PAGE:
In November of 2018 I was on a panel with Richard Howe, Stephen Davis, and William Lane Craig at an Evangelical Philosophical Society session hosted by the American Academy of Religion. The topic was “Divine Simplicity.” It can be viewed here. Howe argued for why it is true, Davis argued why it is not necessary, Craig leveled various critiques of it, and I defended it.
(You can read this article for a discussion of what divine simplicity is.) Craig brought up the same basic objections in our panel as he did with Bishop Barron in January of 2018 on another panel on the same topic. I have addressed several of those objections in a previous post but would like to elaborate further on some of those objections, as well as address some of his points that came out in our exchange but not in the previous one.
This was my first interaction with Davis and Craig, and they were a delight to work with. (Howe and I are colleagues at Southern Evangelical Seminary.) While Howe and I disagree with Davis and Craig on this immensely important topic, I consider them excellent scholars and gentlemen. I am more familiar with Craig and have found him to be a very sincere man of God. Due to his influence on evangelical thinking, my responses will focus on his objections.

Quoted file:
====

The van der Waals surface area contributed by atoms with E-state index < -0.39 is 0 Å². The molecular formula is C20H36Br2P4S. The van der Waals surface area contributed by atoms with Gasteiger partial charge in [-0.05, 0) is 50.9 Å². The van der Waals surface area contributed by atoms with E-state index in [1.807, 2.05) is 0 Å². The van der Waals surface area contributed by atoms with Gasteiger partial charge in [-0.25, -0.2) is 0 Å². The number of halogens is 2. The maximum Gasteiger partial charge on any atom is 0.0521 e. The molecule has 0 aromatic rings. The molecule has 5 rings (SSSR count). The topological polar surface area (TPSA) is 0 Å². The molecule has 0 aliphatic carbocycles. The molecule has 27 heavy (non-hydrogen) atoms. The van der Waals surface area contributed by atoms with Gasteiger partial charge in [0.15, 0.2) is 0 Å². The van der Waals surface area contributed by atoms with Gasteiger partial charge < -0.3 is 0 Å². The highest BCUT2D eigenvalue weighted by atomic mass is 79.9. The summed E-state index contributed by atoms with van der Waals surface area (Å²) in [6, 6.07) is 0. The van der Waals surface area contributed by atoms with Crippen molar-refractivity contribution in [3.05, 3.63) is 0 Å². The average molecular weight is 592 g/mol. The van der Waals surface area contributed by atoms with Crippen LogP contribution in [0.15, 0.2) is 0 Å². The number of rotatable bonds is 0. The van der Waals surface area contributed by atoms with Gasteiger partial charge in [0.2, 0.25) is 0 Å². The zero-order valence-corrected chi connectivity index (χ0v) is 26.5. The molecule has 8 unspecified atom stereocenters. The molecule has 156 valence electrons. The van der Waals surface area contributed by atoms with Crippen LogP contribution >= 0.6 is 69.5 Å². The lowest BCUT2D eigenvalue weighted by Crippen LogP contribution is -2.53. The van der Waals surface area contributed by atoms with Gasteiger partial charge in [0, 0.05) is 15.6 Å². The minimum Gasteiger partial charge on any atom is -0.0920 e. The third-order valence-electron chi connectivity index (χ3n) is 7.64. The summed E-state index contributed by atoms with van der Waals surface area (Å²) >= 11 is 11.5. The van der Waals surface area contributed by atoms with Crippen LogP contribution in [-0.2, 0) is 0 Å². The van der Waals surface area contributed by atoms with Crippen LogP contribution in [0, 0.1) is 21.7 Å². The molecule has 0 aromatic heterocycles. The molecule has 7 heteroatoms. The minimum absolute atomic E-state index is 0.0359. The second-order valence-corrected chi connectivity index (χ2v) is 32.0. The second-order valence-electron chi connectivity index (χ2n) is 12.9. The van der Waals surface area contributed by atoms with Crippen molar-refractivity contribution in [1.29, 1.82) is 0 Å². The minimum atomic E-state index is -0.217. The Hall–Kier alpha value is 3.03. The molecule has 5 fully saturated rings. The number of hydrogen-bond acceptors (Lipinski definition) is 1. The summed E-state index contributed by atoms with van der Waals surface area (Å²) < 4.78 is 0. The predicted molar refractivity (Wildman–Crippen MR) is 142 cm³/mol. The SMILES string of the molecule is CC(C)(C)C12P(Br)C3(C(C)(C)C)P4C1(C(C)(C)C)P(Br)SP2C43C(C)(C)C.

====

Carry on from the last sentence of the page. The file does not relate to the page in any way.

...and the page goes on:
Craig’s Objections and My Responses (Our Opening Statements)
Craig’s first few objections were made in the 2018 panel to which I responded in my article, but I will quickly respond to some of those while spending more time on others. First, Craig stated that divine simplicity is unbiblical in that the Bible never teaches the doctrine and actually teaches things about God that could not be the case of divine simplicity were true. Examples would be various descriptions of God having multiple properties, such as God being powerful, wise, etc. Such would be distinct properties, but divine simplicity states there are no distinctions in God, so the latter must be false, says Craig.
In my opening I agreed with Craig that the Bible does not explicitly teach divine simplicity; however, I also maintained that the Bible does not teach anything that is contradictory to it. For example, we use various ways of describing God, such as the words ‘powerful,’ ‘wise,’ etc. We really mean different things with these words. But we know God (and everything) through complex ways and complex things. (Here ‘complex’ means that a thing is made up of various parts, immaterial or material. So, it means the opposite of simple.) But just because we necessarily know God through complex means, i.e., through nature and the Bible, that doesn’t mean that God exists in the way that we know him. There is a distinction between our epistemology of God, and the ontology of God. When we use various words to describe God, our limited descriptions don’t limit God. If we are going to describe God’s attributes (or properties) there is no other way to describe him than by saying he has qualities x, y, and z. So the way we know him is through his effects—the world (and Scripture)— which are complex. But it doesn’t follow that just because our descriptions of him are complex that he is actually complex. If the arguments for divine simplicity are sound, then God is simple and the way we describe him is just the limitations of human language since we know the material world directly via experience but God indirectly via the world.